The Freedom Valley Chronicles:
Plymouth Meeting Mall Fire - Part Seven
January 20, 2018
When disasters occur, facts sometimes get lost in the circumstances. Witnesses leave the scene. People involved sometimes diminish or embellish their involvement. Evidence disappears.
After the fire that destroyed about one-third of the Plymouth Meeting Mall on January 10, 1970, there was an investigation to determine its cause. According to a news article in The Gettysburg Times on January 19, 1970, the investigation stated that the fire “‘was electrical in origin,’ according to a report released Sunday [January 18, 1970] by the Plymouth Township fire marshal’s office.”
The National Fire Protection Association printed a detailed news article about the fire and the results of the investigation. You can read the news article in the September 1970 issue of Fire Journal, a publication of the National Fire Protection Association, by clicking here.
A few quotes from the Fire Journal news article:
“The fire originated in a clothing store on the lower level of the mall area…Shortly before 10 am one of the owners of that store arrived at the shopping center and parked his car adjacent to the lower-level entrance closest to his store. He went though the mall area to his store, where he unlocked and opened the sliding glass doors and took a carriage from the rear of the store. While in the store, he turned on some lights, including those that illuminated the showcases. He then returned to his car with the carriage to get some materials, locking the doors behind him. Returning to the store, he again unlocked the door and noticed a small fire in the nine-foot-high, four-foot-wide, 20-foot-long showcase located to the right of the door. From that time (about 10 am) until the Fire Department was notified of the fire at 10:23 am, little is known of the activities of the store owner or of any other mall personnel.”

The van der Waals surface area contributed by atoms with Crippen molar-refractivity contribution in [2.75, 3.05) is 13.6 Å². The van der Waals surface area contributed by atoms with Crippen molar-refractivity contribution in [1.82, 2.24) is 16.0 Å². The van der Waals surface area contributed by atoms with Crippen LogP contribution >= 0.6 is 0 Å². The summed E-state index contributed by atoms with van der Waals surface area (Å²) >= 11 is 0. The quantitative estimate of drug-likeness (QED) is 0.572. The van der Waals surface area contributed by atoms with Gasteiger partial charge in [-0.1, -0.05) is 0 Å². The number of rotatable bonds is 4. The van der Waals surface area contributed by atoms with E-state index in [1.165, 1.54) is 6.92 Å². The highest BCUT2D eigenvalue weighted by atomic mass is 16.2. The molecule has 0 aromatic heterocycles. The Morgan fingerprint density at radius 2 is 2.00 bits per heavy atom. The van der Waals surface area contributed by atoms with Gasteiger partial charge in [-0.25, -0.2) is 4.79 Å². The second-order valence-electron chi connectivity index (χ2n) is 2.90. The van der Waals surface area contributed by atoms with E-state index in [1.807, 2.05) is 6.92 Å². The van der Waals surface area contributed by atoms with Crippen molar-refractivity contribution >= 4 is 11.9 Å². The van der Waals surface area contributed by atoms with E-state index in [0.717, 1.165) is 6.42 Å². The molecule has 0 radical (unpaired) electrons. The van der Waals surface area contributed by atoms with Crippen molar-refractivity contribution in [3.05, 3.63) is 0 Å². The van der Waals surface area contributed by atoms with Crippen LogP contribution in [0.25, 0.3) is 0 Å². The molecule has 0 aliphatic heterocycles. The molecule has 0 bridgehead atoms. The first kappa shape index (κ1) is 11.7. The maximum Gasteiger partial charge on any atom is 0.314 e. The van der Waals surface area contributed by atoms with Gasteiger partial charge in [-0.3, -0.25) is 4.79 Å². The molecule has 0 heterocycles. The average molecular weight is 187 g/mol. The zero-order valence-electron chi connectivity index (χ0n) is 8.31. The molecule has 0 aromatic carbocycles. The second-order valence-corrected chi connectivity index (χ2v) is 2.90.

Some of those activities can now be reported.
The way the fire started is not correct according to Mr. Bernie Capodici. At the time, he was the sales manager at King’s Men’s Shop at the Plymouth Meeting Mall. He was 20 years old.
Today, Mr. Capodici works in marketing and logistics for a lighting design firm in Doylestown. He is also the leader of a band, “Drivetime”, which performs a mix of Jazz, Latin, and Funk music.
Mr. Capodici was working the morning of January 10, 1970, with one of the owners of the store. Mr. Capodici explained that it started out as just another regular day at work. He had recently transferred from the King’s Men’s Shop in Upper Darby to the store in Plymouth Meeting. He stated that he and the owner entered the store about 10 am. Mr. Capodici explained that he was the one who went to the rear of the store to turn on the lights in the store.
“When I turned on the lights, there was a loud ‘pop’,” stated Mr. Capodici. “[The owner] started screaming. There was a fire in one of the display windows. He yelled for me to grab the cash box and get out of the store.”
(The “cash box “ was the money that they had brought in that morning to put in the cash register so change could be provided as customers made purchases during the day.)
“I got the cash box and ran out of the store,” stated Mr. Capodici. “[The owner] and I stood in the Mall and watched as the fire spread within the display case.”
Mr. Capodici explained that the “pop” he heard was that of one of the light bulbs in one of the display windows exploding. Mr. Capodici indicated that it was that “pop” that started the fire.
Mr. Capodici stated that no one ever spoke to him or asked him questions about what happened that morning.